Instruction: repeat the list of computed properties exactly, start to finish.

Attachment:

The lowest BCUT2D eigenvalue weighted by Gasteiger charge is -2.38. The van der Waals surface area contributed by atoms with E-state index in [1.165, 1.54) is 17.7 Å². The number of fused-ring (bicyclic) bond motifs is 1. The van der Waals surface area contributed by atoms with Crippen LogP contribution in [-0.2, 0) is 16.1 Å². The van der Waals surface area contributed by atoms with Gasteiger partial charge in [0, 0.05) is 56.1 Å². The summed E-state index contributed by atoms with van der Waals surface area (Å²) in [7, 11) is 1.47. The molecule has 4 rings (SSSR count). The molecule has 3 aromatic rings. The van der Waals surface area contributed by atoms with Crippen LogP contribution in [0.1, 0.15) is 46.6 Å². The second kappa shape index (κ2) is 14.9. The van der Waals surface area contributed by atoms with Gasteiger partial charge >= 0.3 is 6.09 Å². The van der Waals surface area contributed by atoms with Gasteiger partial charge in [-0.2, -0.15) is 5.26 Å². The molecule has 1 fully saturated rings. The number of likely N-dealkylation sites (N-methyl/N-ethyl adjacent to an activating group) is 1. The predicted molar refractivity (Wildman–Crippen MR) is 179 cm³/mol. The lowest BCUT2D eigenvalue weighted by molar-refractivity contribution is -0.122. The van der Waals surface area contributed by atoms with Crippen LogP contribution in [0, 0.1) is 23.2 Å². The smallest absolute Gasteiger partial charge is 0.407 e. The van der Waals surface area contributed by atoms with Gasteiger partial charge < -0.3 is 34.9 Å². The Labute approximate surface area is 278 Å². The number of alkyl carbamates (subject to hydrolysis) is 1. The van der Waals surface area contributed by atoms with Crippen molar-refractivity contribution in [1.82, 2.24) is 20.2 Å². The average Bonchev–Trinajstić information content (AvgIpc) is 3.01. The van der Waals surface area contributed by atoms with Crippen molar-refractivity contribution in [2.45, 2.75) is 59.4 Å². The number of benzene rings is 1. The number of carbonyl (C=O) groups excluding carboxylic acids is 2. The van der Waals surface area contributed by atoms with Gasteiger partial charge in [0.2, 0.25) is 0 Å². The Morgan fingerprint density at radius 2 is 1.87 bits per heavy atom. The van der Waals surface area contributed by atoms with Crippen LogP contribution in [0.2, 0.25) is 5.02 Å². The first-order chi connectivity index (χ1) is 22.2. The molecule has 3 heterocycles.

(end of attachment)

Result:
The lowest BCUT2D eigenvalue weighted by Gasteiger charge is -2.38. The van der Waals surface area contributed by atoms with E-state index in [1.165, 1.54) is 17.7 Å². The number of fused-ring (bicyclic) bond motifs is 1. The van der Waals surface area contributed by atoms with Crippen LogP contribution in [-0.2, 0) is 16.1 Å². The van der Waals surface area contributed by atoms with Gasteiger partial charge in [0, 0.05) is 56.1 Å². The summed E-state index contributed by atoms with van der Waals surface area (Å²) in [7, 11) is 1.47. The molecule has 4 rings (SSSR count). The molecule has 3 aromatic rings. The van der Waals surface area contributed by atoms with Crippen LogP contribution in [0.1, 0.15) is 46.6 Å². The second kappa shape index (κ2) is 14.9. The van der Waals surface area contributed by atoms with Gasteiger partial charge >= 0.3 is 6.09 Å². The van der Waals surface area contributed by atoms with Gasteiger partial charge in [-0.2, -0.15) is 5.26 Å². The molecule has 1 fully saturated rings. The number of likely N-dealkylation sites (N-methyl/N-ethyl adjacent to an activating group) is 1. The predicted molar refractivity (Wildman–Crippen MR) is 179 cm³/mol. The lowest BCUT2D eigenvalue weighted by molar-refractivity contribution is -0.122. The van der Waals surface area contributed by atoms with Crippen LogP contribution in [0, 0.1) is 23.2 Å². The smallest absolute Gasteiger partial charge is 0.407 e. The van der Waals surface area contributed by atoms with Gasteiger partial charge < -0.3 is 34.9 Å². The Labute approximate surface area is 278 Å². The number of alkyl carbamates (subject to hydrolysis) is 1. The van der Waals surface area contributed by atoms with Crippen molar-refractivity contribution in [1.82, 2.24) is 20.2 Å². The average Bonchev–Trinajstić information content (AvgIpc) is 3.01. The van der Waals surface area contributed by atoms with Crippen molar-refractivity contribution in [2.45, 2.75) is 59.4 Å². The number of benzene rings is 1. The number of carbonyl (C=O) groups excluding carboxylic acids is 2. The van der Waals surface area contributed by atoms with Gasteiger partial charge in [0.2, 0.25) is 0 Å². The Morgan fingerprint density at radius 2 is 1.87 bits per heavy atom. The van der Waals surface area contributed by atoms with Crippen LogP contribution in [0.2, 0.25) is 5.02 Å². The first-order chi connectivity index (χ1) is 22.2. The molecule has 3 heterocycles.